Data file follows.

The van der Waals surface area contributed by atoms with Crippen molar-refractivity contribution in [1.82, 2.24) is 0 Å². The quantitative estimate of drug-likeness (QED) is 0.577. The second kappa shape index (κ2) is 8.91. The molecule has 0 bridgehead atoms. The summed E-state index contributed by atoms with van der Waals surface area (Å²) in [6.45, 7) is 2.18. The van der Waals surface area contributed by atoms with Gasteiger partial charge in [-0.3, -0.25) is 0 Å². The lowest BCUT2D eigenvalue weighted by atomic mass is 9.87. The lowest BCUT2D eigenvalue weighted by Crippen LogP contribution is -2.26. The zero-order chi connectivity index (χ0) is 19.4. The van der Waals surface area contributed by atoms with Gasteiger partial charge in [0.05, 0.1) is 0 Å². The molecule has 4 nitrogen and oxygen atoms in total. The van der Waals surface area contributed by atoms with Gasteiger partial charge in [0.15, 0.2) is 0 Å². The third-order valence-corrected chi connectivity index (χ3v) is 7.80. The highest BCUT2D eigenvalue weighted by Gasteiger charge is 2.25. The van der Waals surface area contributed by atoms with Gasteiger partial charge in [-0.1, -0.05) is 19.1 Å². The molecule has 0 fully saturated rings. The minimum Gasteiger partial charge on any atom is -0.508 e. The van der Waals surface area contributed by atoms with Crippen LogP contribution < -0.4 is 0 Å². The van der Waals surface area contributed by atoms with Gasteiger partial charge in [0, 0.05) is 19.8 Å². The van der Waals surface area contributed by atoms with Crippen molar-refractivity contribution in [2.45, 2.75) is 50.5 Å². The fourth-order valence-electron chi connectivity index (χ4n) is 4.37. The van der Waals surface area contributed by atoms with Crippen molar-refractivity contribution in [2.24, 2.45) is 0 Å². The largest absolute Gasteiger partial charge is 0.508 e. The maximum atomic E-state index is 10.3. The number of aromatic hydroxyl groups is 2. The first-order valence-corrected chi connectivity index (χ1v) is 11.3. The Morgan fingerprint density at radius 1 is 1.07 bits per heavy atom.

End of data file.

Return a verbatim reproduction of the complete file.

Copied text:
The van der Waals surface area contributed by atoms with Crippen molar-refractivity contribution in [1.82, 2.24) is 0 Å². The quantitative estimate of drug-likeness (QED) is 0.577. The second kappa shape index (κ2) is 8.91. The molecule has 0 bridgehead atoms. The summed E-state index contributed by atoms with van der Waals surface area (Å²) in [6.45, 7) is 2.18. The van der Waals surface area contributed by atoms with Gasteiger partial charge in [-0.3, -0.25) is 0 Å². The lowest BCUT2D eigenvalue weighted by atomic mass is 9.87. The lowest BCUT2D eigenvalue weighted by Crippen LogP contribution is -2.26. The zero-order chi connectivity index (χ0) is 19.4. The van der Waals surface area contributed by atoms with Gasteiger partial charge in [0.05, 0.1) is 0 Å². The molecule has 4 nitrogen and oxygen atoms in total. The van der Waals surface area contributed by atoms with Gasteiger partial charge in [0.15, 0.2) is 0 Å². The third-order valence-corrected chi connectivity index (χ3v) is 7.80. The highest BCUT2D eigenvalue weighted by Gasteiger charge is 2.25. The van der Waals surface area contributed by atoms with Gasteiger partial charge in [-0.1, -0.05) is 19.1 Å². The molecule has 0 fully saturated rings. The minimum Gasteiger partial charge on any atom is -0.508 e. The van der Waals surface area contributed by atoms with Crippen LogP contribution < -0.4 is 0 Å². The van der Waals surface area contributed by atoms with Gasteiger partial charge in [0, 0.05) is 19.8 Å². The van der Waals surface area contributed by atoms with Crippen molar-refractivity contribution in [2.45, 2.75) is 50.5 Å². The fourth-order valence-electron chi connectivity index (χ4n) is 4.37. The van der Waals surface area contributed by atoms with Crippen molar-refractivity contribution in [2.24, 2.45) is 0 Å². The largest absolute Gasteiger partial charge is 0.508 e. The maximum atomic E-state index is 10.3. The number of aromatic hydroxyl groups is 2. The first-order valence-corrected chi connectivity index (χ1v) is 11.3. The Morgan fingerprint density at radius 1 is 1.07 bits per heavy atom.